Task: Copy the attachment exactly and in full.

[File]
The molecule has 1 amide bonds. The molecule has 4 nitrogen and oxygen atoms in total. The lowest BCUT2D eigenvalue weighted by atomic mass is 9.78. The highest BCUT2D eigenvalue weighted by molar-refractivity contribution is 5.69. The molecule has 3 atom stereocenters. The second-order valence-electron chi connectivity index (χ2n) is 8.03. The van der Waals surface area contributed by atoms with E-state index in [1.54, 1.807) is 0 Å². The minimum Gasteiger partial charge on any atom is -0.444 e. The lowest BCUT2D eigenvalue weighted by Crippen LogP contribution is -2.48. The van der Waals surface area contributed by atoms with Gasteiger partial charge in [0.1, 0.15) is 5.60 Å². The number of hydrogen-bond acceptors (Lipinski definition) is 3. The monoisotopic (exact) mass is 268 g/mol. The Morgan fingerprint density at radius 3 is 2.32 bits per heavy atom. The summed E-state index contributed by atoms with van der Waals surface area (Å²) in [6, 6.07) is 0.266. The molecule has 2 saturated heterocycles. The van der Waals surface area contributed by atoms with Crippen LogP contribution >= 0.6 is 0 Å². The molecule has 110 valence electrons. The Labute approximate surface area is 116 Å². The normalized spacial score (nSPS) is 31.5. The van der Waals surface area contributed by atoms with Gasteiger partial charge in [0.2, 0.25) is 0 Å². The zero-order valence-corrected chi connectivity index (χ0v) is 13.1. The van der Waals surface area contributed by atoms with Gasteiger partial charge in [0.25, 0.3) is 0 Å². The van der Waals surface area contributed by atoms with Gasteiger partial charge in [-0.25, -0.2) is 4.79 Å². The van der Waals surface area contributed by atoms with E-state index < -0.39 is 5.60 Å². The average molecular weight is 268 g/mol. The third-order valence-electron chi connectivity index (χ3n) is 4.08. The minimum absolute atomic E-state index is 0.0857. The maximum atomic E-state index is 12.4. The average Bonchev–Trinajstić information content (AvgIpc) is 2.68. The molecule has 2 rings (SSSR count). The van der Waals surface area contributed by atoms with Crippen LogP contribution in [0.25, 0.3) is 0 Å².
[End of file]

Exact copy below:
The molecule has 1 amide bonds. The molecule has 4 nitrogen and oxygen atoms in total. The lowest BCUT2D eigenvalue weighted by atomic mass is 9.78. The highest BCUT2D eigenvalue weighted by molar-refractivity contribution is 5.69. The molecule has 3 atom stereocenters. The second-order valence-electron chi connectivity index (χ2n) is 8.03. The van der Waals surface area contributed by atoms with E-state index in [1.54, 1.807) is 0 Å². The minimum Gasteiger partial charge on any atom is -0.444 e. The lowest BCUT2D eigenvalue weighted by Crippen LogP contribution is -2.48. The van der Waals surface area contributed by atoms with Gasteiger partial charge in [0.1, 0.15) is 5.60 Å². The number of hydrogen-bond acceptors (Lipinski definition) is 3. The monoisotopic (exact) mass is 268 g/mol. The Morgan fingerprint density at radius 3 is 2.32 bits per heavy atom. The summed E-state index contributed by atoms with van der Waals surface area (Å²) in [6, 6.07) is 0.266. The molecule has 2 saturated heterocycles. The van der Waals surface area contributed by atoms with Crippen LogP contribution >= 0.6 is 0 Å². The molecule has 110 valence electrons. The Labute approximate surface area is 116 Å². The normalized spacial score (nSPS) is 31.5. The van der Waals surface area contributed by atoms with Gasteiger partial charge in [0.2, 0.25) is 0 Å². The zero-order valence-corrected chi connectivity index (χ0v) is 13.1. The van der Waals surface area contributed by atoms with Gasteiger partial charge in [0.25, 0.3) is 0 Å². The van der Waals surface area contributed by atoms with Gasteiger partial charge in [-0.25, -0.2) is 4.79 Å². The van der Waals surface area contributed by atoms with E-state index < -0.39 is 5.60 Å². The average molecular weight is 268 g/mol. The third-order valence-electron chi connectivity index (χ3n) is 4.08. The minimum absolute atomic E-state index is 0.0857. The maximum atomic E-state index is 12.4. The average Bonchev–Trinajstić information content (AvgIpc) is 2.68. The molecule has 2 rings (SSSR count). The van der Waals surface area contributed by atoms with Crippen LogP contribution in [0.25, 0.3) is 0 Å².